Kellie Elliott, who has more than 20 years of experience in collegiate, professional and Olympic management positions, oversees student services, events, strength & conditioning and the sports of women's basketball, softball and volleyball.
Previously, Elliott was the Chief Operating Officer for the University of California's Alumni Association in 2013-14. During her time in Berkeley, she helped implement plans that led to increased revenue generation and sustainable growth.
Additionally, Elliot also worked at Yale University for two years, leading a department that offered a full range of program management services for internal and external clients. She worked at Florida State from 2008-10, where her administrative oversight included development, marketing, ticket operations, Seminole Productions, communication services, video operations, sports information, promotions and digital media. She also managed a $67 million contract with ISP (International Sports Properties) who serves as the sponsorship arm of Seminole Athletics.
Before her time in Tallahassee, Elliott was Deputy Director of Athletics for Internal Operations and SWA at San Jose State in 2005-08. She served as the chief operating officer responsible for all financial, administrative and operational elements of the Spartans' athletics department.
Elliott worked in a number of managerial and leadership roles at Stanford, her alma mater. As Project Manager in 2004-05, she secured a $30 million contribution for new football stadium construction and directed the transition to launch the reopening of a renovated Maples Pavilion, the basketball and volleyball venue. Elliott also worked as a Project Manager for the Stanford Board of Trustees (2003-04), as Program Director for the Stanford Alumni Association (1987-89; 1992-95) and as Director of Football Operations (1989-92).
Elliott was President and Chief Executive Officer of the Huntsville Flight - a charter member of the NBA's National Basketball Development League in 2001-03. Her marketing and business acumen led to the Flight being a model franchise for the NBA, generating nearly $600,000 in corporate sponsorship.
She was a regional operations manager for the 1996 Atlanta Summer Olympic Committee and a senior general manager for the 2002 Salt Lake City Winter Olympic Committee, where she was responsible for operational planning and construction at six of the 10 competition venues.
Crystal Dunn: Thank you so much for coming and today to speak with me. It’s truly an honor. Being a Senior Associate Athletic Director, how is that?
Kellie Elliott: Oh it’s exciting! Getting to work with all the student-athletes, it’s fun.
CD: So how did you get started with all this?
KE: You know, I knew once I went to college that I started pre-med, and once I started working in the athletic department, I said, “I want to be behind-the-scenes working with student athletes and making a difference with sports.”
CD: Awesome! You started working in this position how long ago?
KE: 27 years ago.
CD: Goodness gracious. I was not expecting that long ago. That’s awesome! So you’re pretty much a master at this.
KE: I’ve been doing it awhile.
CD: So as a woman in a very powerful position, do you face a lot of challenges?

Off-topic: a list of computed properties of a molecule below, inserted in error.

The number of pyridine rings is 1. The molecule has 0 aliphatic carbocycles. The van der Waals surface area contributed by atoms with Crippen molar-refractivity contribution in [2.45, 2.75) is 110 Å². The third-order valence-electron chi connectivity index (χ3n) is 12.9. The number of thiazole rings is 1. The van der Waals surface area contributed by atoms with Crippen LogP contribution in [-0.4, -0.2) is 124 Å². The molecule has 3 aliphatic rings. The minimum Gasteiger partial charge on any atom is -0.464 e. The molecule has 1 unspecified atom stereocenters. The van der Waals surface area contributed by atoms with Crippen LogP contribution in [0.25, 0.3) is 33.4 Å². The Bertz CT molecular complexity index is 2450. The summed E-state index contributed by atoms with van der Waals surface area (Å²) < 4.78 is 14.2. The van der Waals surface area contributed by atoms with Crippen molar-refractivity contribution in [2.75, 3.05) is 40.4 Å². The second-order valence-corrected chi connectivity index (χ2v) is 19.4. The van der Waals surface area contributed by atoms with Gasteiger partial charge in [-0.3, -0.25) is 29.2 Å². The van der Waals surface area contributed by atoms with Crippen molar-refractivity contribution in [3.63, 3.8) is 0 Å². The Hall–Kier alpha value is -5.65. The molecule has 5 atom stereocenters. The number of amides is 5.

KE: Absolutely, all of the time.
CD: What are some of those?
KE: There’s some barriers. It’s a man’s world, mostly sports. I started as a Director of Football Operations and I was probably one of the few females that did that. So getting used to that and making sure you didn’t trip yourself up, you know what I mean? And being your own barrier. So being gender blind was very helpful for me. So that’s how I started.
CD: That’s amazing. What are some of the rewarding aspects of your job? What do you love about it?KE: You know what I love is that I make a difference and that with everything I do, no day is the same. Ever.
“It’s been a whirlwind. I’m not exactly sure how it’s all happened.” - U.S. WNT defender Casey Short on the last four years of her life.
CD: I mean, that’s super important. I can relate, obviously, just equality all around. I mean, we are still fighting for it in women’s sports and it’s just incredible to have women, such as yourself, in a very high position and providing a lot of power and distributing it out equally. I think it’s just amazing. Did you play any sports growing up?
KE: I did. I played field hockey, kind of similar; tennis, track & field and volleyball.
CD: So you do it all? Did you try some soccer in there?
KE: You know, I never got the soccer thing. Relatives have played soccer though. I’ve seen a lot of soccer games.
CD: Okay, well that’s still a plus. That’s amazing. So our campaign, #SheBelieves, is really used to inspire women. It’s just incredible. Any chance we get to speak with women, such as yourself, it’s amazing because it relates to what we do. Everyday we’re going out there to train. Obviously I wouldn’t say soccer is completely male-dominated, but we’re still fighting to gain equal rights and equal opportunities to be on the same platform as them.
KE: You’re such terrific role models, I’ve got to say that.
CD: We try. We definitely try.
KE: Absolutely. And that’s what we try to do at our school, especially with females. We connect them with women in this community. We make sure they have all the opportunities the men do as well.
CD: What would you tell young girls to aspire to be what they want?
KE: Don’t be your own barrier. Because I think a lot of times women doubt themselves and they need the confidence to say, “I can do whatever I want to do.” And don’t doubt yourself. Men are pretty good about having that confidence, and women need to get that and it’s okay to fail. Just learn from it and go on. It’s just a moment of clarity, right? Just get better.
CD: Great. I’m going to use that actually for my own self.
KE: That’s great! Well, we are really proud of you guys.
CD: Well, thank you so much!